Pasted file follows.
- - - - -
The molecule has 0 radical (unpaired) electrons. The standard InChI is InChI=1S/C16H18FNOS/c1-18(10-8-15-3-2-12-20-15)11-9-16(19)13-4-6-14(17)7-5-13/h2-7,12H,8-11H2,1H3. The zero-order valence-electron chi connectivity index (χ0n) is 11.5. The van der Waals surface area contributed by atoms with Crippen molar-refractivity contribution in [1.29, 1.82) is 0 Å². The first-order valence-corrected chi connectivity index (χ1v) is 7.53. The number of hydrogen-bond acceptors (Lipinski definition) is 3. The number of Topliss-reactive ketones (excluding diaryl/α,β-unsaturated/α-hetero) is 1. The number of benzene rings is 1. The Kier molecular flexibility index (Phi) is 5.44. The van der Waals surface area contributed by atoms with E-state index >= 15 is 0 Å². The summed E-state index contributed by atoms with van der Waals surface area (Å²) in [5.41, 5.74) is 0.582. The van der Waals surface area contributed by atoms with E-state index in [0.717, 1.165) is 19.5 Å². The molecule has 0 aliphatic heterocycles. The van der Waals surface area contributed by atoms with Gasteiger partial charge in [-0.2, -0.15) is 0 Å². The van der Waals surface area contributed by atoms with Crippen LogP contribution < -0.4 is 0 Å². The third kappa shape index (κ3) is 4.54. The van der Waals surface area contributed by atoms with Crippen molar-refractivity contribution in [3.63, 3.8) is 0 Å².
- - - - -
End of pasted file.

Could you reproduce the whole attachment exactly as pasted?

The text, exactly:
The molecule has 0 radical (unpaired) electrons. The standard InChI is InChI=1S/C16H18FNOS/c1-18(10-8-15-3-2-12-20-15)11-9-16(19)13-4-6-14(17)7-5-13/h2-7,12H,8-11H2,1H3. The zero-order valence-electron chi connectivity index (χ0n) is 11.5. The van der Waals surface area contributed by atoms with Crippen molar-refractivity contribution in [1.29, 1.82) is 0 Å². The first-order valence-corrected chi connectivity index (χ1v) is 7.53. The number of hydrogen-bond acceptors (Lipinski definition) is 3. The number of Topliss-reactive ketones (excluding diaryl/α,β-unsaturated/α-hetero) is 1. The number of benzene rings is 1. The Kier molecular flexibility index (Phi) is 5.44. The van der Waals surface area contributed by atoms with E-state index >= 15 is 0 Å². The summed E-state index contributed by atoms with van der Waals surface area (Å²) in [5.41, 5.74) is 0.582. The van der Waals surface area contributed by atoms with E-state index in [0.717, 1.165) is 19.5 Å². The molecule has 0 aliphatic heterocycles. The van der Waals surface area contributed by atoms with Gasteiger partial charge in [-0.2, -0.15) is 0 Å². The van der Waals surface area contributed by atoms with Crippen LogP contribution < -0.4 is 0 Å². The third kappa shape index (κ3) is 4.54. The van der Waals surface area contributed by atoms with Crippen molar-refractivity contribution in [3.63, 3.8) is 0 Å².